Insomnia: Is It Your Blood Sugar?

I must have been giving this advice now for about 20+ years. If you can’t sleep: balance your blood sugar properly and it will help in the vast majority of cases.

I do this myself. I have PCOS which messes about with insulin levels. I have a protein and carb snack before bed – mostly warm nut milk and half a banana. And, if I wake during the night – especially if it is between 2-4am – I have some more banana. It invariably sends me back off to sleep. Nights when I don’t do that, I will wake and lie there thinking for an hour at least. Note to self- don’t bother, get up and have your banana!

Anyway, you can see where I talk about this in my Insomnia factsheet – another that needs updating a bit – but the gist is there.

Insomnia Factsheet

I was reminded of this actually by an email from Dr Kharrazian in my inbox this morning. He explains the same thing here:

The two types of insomnia and their relation to blood sugar

“Two types of insomnia can be traced to blood sugar instability: Having a hard time falling asleep and having a hard time staying asleep. In both cases, people’s 24-hour cortisol rhythms have deviated from a pattern in which cortisol should be highest within 30 minutes of waking and then gradually decline throughout the day until it is lowest at bedtime.

Let’s discuss these two distinct patterns.

Having a hard time falling asleep: When we measure the cortisol rhythms of people who have a hard time falling asleep, many have high cortisol in the morning as they should, however it stays high throughout the day and may even spike in the evening when it’s time to go to sleep. We typically find these patients also have high blood sugar and inflammation, which leads to high cortisol levels.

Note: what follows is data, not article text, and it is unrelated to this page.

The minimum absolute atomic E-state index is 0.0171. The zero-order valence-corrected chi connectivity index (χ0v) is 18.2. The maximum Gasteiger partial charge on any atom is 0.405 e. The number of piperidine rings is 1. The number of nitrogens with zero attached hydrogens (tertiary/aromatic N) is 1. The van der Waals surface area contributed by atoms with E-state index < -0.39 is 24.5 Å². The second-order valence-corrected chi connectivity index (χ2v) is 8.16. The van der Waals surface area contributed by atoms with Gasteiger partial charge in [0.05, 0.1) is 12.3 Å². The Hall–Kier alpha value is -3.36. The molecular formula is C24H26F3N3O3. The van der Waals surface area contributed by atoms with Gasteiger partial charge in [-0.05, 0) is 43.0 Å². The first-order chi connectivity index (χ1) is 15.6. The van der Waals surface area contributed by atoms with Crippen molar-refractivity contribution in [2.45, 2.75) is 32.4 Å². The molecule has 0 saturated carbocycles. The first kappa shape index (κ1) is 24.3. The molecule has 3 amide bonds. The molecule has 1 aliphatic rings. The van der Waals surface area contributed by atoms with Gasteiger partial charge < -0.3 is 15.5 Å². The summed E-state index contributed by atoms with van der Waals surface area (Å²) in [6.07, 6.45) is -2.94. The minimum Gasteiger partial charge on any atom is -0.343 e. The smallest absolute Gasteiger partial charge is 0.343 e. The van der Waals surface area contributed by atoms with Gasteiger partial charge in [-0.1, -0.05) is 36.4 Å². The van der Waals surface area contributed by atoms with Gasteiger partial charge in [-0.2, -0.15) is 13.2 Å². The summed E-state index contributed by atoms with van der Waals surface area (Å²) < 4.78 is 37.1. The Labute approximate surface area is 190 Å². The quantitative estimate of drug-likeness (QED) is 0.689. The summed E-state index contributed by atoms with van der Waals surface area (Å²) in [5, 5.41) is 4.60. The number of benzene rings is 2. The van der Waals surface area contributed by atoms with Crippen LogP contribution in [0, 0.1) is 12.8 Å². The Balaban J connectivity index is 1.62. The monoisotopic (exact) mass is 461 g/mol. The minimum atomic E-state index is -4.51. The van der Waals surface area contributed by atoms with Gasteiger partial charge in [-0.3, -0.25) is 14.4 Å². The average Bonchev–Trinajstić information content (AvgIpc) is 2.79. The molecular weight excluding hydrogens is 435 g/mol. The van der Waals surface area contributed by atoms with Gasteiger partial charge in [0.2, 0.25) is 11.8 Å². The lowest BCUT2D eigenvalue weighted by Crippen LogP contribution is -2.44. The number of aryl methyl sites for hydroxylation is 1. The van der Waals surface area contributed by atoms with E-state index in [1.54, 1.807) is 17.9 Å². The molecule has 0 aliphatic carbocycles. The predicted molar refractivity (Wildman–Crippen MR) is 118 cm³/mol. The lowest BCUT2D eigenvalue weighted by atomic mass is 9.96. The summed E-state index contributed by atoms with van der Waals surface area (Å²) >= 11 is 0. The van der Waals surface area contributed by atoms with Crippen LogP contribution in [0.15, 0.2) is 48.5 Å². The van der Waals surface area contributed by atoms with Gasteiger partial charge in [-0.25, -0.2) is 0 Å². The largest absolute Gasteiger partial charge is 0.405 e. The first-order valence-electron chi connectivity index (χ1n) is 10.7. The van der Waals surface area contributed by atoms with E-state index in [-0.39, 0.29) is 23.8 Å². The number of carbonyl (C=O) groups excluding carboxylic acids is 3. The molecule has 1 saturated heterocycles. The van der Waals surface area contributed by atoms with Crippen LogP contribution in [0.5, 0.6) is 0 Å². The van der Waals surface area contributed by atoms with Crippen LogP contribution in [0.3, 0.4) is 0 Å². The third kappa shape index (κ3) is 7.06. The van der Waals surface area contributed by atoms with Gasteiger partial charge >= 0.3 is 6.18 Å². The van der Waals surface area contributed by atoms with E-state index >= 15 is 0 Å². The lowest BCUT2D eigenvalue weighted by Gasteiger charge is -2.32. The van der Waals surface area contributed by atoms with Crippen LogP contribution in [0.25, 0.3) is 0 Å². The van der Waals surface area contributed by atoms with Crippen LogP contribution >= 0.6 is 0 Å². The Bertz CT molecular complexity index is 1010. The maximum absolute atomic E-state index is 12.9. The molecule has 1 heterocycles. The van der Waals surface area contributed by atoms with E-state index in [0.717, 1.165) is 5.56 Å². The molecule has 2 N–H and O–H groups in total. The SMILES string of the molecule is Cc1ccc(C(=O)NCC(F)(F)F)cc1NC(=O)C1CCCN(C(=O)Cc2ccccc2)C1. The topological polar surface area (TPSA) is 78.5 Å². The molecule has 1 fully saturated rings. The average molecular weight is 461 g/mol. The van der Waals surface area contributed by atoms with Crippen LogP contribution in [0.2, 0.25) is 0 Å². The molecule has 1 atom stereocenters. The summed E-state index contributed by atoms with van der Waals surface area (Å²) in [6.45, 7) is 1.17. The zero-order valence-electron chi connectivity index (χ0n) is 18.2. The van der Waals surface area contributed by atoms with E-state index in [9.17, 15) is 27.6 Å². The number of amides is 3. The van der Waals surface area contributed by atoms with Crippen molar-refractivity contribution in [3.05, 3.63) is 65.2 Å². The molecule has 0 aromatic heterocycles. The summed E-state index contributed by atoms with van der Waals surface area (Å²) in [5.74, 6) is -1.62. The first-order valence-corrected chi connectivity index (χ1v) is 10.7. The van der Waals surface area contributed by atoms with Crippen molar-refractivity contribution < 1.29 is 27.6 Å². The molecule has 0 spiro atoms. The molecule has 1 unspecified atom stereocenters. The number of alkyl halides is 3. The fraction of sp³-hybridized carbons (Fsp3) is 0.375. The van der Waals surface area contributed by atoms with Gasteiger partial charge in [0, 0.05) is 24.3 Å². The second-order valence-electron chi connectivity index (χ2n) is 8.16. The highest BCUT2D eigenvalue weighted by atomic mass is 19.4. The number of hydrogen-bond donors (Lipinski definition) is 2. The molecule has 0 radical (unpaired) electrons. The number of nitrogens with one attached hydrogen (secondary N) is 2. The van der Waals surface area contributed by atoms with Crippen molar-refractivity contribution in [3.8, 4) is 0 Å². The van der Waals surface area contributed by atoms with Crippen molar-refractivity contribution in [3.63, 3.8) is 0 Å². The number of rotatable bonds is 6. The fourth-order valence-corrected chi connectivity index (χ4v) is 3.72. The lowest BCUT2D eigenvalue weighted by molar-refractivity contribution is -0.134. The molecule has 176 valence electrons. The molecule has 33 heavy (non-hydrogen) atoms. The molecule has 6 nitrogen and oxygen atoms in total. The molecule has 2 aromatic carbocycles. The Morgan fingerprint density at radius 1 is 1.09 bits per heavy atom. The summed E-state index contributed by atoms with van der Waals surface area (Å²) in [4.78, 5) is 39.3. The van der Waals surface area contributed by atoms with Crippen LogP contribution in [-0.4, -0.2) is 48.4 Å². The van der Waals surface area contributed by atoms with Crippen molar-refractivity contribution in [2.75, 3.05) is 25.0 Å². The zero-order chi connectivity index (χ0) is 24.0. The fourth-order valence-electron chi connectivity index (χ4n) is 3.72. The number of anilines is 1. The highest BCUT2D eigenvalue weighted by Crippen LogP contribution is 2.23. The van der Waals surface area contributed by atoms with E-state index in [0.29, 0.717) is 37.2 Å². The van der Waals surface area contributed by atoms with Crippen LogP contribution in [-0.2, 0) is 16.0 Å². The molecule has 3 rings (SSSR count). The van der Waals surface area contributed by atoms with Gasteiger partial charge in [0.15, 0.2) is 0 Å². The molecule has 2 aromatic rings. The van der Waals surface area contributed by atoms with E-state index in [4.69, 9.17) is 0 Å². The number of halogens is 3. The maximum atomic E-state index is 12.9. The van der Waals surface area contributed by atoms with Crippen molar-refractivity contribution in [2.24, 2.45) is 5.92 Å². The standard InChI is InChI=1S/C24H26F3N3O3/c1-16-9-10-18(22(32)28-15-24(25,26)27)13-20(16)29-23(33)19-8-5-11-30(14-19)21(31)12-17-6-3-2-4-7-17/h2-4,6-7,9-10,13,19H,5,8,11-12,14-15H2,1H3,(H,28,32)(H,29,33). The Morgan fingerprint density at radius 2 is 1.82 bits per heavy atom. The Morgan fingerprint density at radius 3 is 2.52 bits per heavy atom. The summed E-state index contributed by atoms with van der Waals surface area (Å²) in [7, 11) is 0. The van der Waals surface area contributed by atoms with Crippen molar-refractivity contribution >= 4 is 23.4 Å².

Having a hard time staying asleep: These patients fall asleep just fine but typically wake up around 3 or 4 a.m., often filled with worry and anxiety and perhaps even heart palpitations. This is due to nocturnal hypoglycemia — their blood sugar levels plummet during the night, depriving the brain of the energy it needs to carry out its repair and restoration work during the night. To compensate, it triggers the release of adrenal hormones to activate glycogenolysis, the breakdown of glycogen in the muscles and liver to create glucose and restore energy to the brain. Unfortunately, this adrenaline surge also wakes people up with worry and anxiety.”

Recognise it? Check your adrenals and eat a protein and carb snack to balance your blood sugar.

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